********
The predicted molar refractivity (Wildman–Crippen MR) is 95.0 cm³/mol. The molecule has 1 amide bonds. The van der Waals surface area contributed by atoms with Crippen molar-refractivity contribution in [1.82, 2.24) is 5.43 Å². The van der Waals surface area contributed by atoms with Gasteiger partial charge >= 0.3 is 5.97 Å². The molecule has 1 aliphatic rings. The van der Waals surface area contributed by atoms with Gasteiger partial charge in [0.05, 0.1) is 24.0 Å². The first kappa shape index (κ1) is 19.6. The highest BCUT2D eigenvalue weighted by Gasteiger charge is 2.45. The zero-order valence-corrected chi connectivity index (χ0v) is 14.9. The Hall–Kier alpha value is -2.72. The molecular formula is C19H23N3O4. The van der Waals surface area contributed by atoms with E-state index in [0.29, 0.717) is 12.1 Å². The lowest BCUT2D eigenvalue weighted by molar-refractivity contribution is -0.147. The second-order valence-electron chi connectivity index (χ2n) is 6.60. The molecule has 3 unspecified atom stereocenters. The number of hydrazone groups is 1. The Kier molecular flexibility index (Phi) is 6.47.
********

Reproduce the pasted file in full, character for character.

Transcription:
The predicted molar refractivity (Wildman–Crippen MR) is 95.0 cm³/mol. The molecule has 1 amide bonds. The van der Waals surface area contributed by atoms with Crippen molar-refractivity contribution in [1.82, 2.24) is 5.43 Å². The van der Waals surface area contributed by atoms with Gasteiger partial charge >= 0.3 is 5.97 Å². The molecule has 1 aliphatic rings. The van der Waals surface area contributed by atoms with Gasteiger partial charge in [0.05, 0.1) is 24.0 Å². The first kappa shape index (κ1) is 19.6. The highest BCUT2D eigenvalue weighted by Gasteiger charge is 2.45. The zero-order valence-corrected chi connectivity index (χ0v) is 14.9. The Hall–Kier alpha value is -2.72. The molecular formula is C19H23N3O4. The van der Waals surface area contributed by atoms with E-state index in [0.29, 0.717) is 12.1 Å². The lowest BCUT2D eigenvalue weighted by molar-refractivity contribution is -0.147. The second-order valence-electron chi connectivity index (χ2n) is 6.60. The molecule has 3 unspecified atom stereocenters. The number of hydrazone groups is 1. The Kier molecular flexibility index (Phi) is 6.47.